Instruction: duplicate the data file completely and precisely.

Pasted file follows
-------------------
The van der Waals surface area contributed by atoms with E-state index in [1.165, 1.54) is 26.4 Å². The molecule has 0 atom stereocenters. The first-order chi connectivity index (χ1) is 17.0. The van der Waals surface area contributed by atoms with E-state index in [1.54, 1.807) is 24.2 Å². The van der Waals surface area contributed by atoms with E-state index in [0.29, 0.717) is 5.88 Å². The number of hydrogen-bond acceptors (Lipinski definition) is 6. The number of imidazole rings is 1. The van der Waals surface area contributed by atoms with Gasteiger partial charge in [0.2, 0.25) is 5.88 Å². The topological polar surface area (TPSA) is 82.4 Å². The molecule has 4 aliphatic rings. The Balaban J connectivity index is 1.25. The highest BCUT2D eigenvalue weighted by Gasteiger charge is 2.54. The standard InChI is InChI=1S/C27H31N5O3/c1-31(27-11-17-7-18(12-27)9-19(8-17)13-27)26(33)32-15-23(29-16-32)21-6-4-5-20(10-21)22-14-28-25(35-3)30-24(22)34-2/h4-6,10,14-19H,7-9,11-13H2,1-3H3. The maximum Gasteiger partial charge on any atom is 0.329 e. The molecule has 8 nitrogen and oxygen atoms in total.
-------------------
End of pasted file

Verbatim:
The van der Waals surface area contributed by atoms with E-state index in [1.165, 1.54) is 26.4 Å². The molecule has 0 atom stereocenters. The first-order chi connectivity index (χ1) is 17.0. The van der Waals surface area contributed by atoms with E-state index in [1.54, 1.807) is 24.2 Å². The van der Waals surface area contributed by atoms with E-state index in [0.29, 0.717) is 5.88 Å². The number of hydrogen-bond acceptors (Lipinski definition) is 6. The number of imidazole rings is 1. The van der Waals surface area contributed by atoms with Gasteiger partial charge in [0.2, 0.25) is 5.88 Å². The topological polar surface area (TPSA) is 82.4 Å². The molecule has 4 aliphatic rings. The Balaban J connectivity index is 1.25. The highest BCUT2D eigenvalue weighted by Gasteiger charge is 2.54. The standard InChI is InChI=1S/C27H31N5O3/c1-31(27-11-17-7-18(12-27)9-19(8-17)13-27)26(33)32-15-23(29-16-32)21-6-4-5-20(10-21)22-14-28-25(35-3)30-24(22)34-2/h4-6,10,14-19H,7-9,11-13H2,1-3H3. The maximum Gasteiger partial charge on any atom is 0.329 e. The molecule has 8 nitrogen and oxygen atoms in total.